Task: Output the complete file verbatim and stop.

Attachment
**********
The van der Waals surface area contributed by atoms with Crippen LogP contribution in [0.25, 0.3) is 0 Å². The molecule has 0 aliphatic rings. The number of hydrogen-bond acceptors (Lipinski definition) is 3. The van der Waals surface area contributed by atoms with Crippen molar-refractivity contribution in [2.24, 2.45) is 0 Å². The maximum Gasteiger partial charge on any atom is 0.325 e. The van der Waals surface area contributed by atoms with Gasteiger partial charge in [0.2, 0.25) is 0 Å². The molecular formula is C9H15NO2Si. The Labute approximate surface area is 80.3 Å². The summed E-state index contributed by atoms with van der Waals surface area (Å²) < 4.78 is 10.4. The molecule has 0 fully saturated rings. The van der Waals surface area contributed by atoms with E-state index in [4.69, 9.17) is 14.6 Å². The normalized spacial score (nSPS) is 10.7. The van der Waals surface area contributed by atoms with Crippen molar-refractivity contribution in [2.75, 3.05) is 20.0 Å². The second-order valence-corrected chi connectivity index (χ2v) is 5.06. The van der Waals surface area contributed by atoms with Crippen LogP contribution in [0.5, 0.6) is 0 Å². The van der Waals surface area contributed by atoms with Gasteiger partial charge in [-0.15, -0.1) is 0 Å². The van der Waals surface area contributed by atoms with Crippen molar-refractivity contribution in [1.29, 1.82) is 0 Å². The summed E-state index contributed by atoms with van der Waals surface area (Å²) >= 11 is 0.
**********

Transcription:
The van der Waals surface area contributed by atoms with Crippen LogP contribution in [0.25, 0.3) is 0 Å². The molecule has 0 aliphatic rings. The number of hydrogen-bond acceptors (Lipinski definition) is 3. The van der Waals surface area contributed by atoms with Crippen molar-refractivity contribution in [2.24, 2.45) is 0 Å². The maximum Gasteiger partial charge on any atom is 0.325 e. The van der Waals surface area contributed by atoms with Gasteiger partial charge in [0.2, 0.25) is 0 Å². The molecular formula is C9H15NO2Si. The Labute approximate surface area is 80.3 Å². The summed E-state index contributed by atoms with van der Waals surface area (Å²) < 4.78 is 10.4. The molecule has 0 fully saturated rings. The van der Waals surface area contributed by atoms with E-state index in [4.69, 9.17) is 14.6 Å². The normalized spacial score (nSPS) is 10.7. The van der Waals surface area contributed by atoms with Crippen molar-refractivity contribution in [2.75, 3.05) is 20.0 Å². The second-order valence-corrected chi connectivity index (χ2v) is 5.06. The van der Waals surface area contributed by atoms with Crippen LogP contribution in [0.5, 0.6) is 0 Å². The van der Waals surface area contributed by atoms with Gasteiger partial charge in [-0.15, -0.1) is 0 Å². The van der Waals surface area contributed by atoms with Crippen molar-refractivity contribution in [1.29, 1.82) is 0 Å². The summed E-state index contributed by atoms with van der Waals surface area (Å²) >= 11 is 0.